Drudgery, Persistence, Creation, Art

5 10 2013

Tom ClancyThis past week, the world saw the passing of writer Tom Clancy, bestselling author of the Jack Ryan techno-thriller novels.  He was 66.

He began writing, as many of us do, while busy at his day job, head of his own insurance company.  He published The Hunt For Red October in 1984 and has been writing successfully ever since.

I read an interview today where he said that the most important quality a writer can possess is persistence.  He counseled writers not to try to commit art but simply to tell the story.

It is a common temptation to romanticize the creative life.  The Muse kisses us and we’re off, effortlessly bringing another work to life.

But that is just that: A romantic notion.  Those who are busy in the work of creation will tell you that if you wait for inspiration, you will have few offerings, if any.  In fact, inspiration tends to come as we set our hands to the plow and begin.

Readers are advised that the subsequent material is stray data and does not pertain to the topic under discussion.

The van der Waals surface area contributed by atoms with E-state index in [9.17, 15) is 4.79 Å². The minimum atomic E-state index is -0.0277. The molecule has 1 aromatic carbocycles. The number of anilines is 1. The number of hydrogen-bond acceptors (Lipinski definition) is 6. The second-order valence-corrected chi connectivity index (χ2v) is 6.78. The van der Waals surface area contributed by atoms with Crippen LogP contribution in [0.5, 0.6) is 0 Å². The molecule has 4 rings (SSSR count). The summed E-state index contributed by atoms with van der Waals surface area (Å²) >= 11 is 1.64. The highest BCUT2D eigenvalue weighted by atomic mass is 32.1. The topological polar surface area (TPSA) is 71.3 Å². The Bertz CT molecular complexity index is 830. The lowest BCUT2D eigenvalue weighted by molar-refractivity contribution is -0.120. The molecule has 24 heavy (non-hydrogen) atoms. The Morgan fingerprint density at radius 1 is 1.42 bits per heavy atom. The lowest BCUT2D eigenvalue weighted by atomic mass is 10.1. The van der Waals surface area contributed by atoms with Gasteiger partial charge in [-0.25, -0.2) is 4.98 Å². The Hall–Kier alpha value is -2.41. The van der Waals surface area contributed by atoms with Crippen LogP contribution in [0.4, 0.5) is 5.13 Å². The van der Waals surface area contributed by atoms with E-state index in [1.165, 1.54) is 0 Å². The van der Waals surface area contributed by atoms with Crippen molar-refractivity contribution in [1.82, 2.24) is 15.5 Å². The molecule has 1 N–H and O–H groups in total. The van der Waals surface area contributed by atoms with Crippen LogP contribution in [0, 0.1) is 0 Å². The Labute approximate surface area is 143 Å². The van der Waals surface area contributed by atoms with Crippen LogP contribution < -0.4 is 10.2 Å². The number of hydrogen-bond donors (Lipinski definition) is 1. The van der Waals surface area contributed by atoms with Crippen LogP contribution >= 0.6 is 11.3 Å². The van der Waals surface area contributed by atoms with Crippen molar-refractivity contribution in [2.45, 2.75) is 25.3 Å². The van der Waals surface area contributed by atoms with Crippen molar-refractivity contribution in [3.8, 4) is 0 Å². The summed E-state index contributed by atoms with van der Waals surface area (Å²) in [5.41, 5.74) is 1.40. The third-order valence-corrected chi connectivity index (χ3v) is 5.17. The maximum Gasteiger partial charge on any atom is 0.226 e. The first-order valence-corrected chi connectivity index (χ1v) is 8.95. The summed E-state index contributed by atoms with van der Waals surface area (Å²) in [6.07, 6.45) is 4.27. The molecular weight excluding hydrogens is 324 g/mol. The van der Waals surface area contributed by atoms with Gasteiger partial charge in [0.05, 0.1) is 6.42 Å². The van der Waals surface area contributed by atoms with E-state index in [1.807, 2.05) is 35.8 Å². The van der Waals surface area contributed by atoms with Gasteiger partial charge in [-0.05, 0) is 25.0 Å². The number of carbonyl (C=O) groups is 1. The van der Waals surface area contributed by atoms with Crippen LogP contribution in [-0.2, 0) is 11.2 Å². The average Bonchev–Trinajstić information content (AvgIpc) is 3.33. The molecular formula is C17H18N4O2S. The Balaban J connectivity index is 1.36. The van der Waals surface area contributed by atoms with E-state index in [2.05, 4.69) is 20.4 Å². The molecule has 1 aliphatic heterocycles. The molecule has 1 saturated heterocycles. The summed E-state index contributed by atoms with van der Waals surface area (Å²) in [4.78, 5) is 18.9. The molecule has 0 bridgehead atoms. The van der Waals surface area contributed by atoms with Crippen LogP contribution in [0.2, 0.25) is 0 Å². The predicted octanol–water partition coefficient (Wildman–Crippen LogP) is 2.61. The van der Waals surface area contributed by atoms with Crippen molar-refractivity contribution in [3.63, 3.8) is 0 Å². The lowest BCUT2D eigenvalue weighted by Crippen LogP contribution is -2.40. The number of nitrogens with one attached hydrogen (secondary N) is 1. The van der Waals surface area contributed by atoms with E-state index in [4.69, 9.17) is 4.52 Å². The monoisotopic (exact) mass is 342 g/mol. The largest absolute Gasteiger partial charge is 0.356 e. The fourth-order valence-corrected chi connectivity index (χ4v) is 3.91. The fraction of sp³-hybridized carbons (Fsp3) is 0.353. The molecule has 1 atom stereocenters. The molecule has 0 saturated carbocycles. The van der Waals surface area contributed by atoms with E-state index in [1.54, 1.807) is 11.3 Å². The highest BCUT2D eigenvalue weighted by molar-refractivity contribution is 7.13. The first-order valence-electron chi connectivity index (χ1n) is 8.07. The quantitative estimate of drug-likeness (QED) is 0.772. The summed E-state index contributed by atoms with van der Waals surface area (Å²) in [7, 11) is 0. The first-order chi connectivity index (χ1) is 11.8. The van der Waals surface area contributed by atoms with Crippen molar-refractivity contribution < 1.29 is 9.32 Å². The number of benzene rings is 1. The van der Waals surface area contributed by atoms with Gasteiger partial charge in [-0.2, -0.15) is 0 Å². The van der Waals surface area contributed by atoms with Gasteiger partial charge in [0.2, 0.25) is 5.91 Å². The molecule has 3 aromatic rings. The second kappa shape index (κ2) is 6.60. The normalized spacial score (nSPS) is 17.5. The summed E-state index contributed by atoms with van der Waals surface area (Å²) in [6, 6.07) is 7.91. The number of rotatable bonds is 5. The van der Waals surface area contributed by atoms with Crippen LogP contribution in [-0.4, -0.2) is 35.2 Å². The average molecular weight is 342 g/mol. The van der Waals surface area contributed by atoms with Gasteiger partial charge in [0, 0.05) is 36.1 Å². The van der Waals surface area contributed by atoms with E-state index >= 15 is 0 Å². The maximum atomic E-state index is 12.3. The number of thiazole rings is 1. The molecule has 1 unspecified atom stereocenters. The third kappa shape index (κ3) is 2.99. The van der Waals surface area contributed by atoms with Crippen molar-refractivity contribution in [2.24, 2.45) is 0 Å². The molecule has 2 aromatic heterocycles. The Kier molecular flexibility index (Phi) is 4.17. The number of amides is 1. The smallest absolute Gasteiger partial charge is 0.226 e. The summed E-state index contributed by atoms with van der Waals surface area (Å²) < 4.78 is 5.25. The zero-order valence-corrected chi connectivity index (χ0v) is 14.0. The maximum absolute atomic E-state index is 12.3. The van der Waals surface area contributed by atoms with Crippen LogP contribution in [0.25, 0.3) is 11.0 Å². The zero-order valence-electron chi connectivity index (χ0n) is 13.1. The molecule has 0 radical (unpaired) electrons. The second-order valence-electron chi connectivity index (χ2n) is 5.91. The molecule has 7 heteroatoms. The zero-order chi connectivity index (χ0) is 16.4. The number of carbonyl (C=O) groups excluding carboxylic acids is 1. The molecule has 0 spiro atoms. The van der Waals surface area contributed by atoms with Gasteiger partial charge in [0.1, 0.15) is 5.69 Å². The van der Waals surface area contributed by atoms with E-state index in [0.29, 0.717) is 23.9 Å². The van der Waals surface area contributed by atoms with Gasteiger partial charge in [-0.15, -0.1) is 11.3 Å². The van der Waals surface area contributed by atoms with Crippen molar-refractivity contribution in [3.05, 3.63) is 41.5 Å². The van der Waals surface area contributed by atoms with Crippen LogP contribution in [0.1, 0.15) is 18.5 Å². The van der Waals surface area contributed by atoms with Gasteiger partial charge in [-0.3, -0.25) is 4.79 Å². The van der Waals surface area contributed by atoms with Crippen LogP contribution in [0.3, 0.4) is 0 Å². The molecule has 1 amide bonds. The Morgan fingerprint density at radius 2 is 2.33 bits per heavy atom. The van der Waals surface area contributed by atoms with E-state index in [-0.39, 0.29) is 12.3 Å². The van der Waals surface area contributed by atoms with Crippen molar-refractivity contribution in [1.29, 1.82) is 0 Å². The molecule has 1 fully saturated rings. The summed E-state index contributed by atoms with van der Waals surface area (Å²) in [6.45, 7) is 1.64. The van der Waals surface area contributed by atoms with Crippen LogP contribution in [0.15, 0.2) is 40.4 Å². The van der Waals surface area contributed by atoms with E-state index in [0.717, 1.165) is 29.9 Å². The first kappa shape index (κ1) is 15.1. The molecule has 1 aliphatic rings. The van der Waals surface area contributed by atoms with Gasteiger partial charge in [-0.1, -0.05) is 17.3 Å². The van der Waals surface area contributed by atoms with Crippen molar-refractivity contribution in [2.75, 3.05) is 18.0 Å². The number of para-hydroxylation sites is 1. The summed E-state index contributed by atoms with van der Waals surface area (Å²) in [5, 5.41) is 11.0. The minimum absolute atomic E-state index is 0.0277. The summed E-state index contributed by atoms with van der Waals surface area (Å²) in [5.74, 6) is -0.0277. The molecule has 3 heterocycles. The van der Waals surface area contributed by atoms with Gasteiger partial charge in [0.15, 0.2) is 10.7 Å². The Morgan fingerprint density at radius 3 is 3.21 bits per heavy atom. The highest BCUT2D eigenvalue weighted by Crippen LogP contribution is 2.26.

Drudgery is something of a dirty word in our day.  It need not be.  The great pianist, Ignace Jan Paderewski, when being praised in a gushing way for his genius by a certain lady said, “Madame, before I was a genius, I was a drudge.”  In other words, great performance can only come through endless hours of practice, out of the limelight.

Drudge?  How unromantic.

But drudgery, persistence, dogged stick-to-it-iveness, whatever you call it, is the explosive secret weapon, the indispensible ingredient in the toolchest of the creative.

So…do the work.  Inspiration comes to those who are busy at their craft.  The Muse kisses foreheads glistening with sweat, tasting of salt.  The very act of creating a work that outlives you and ennobles, challenges, and inspires others brings inspiration in the midst of the drudgery.  It is the artist’s secret.

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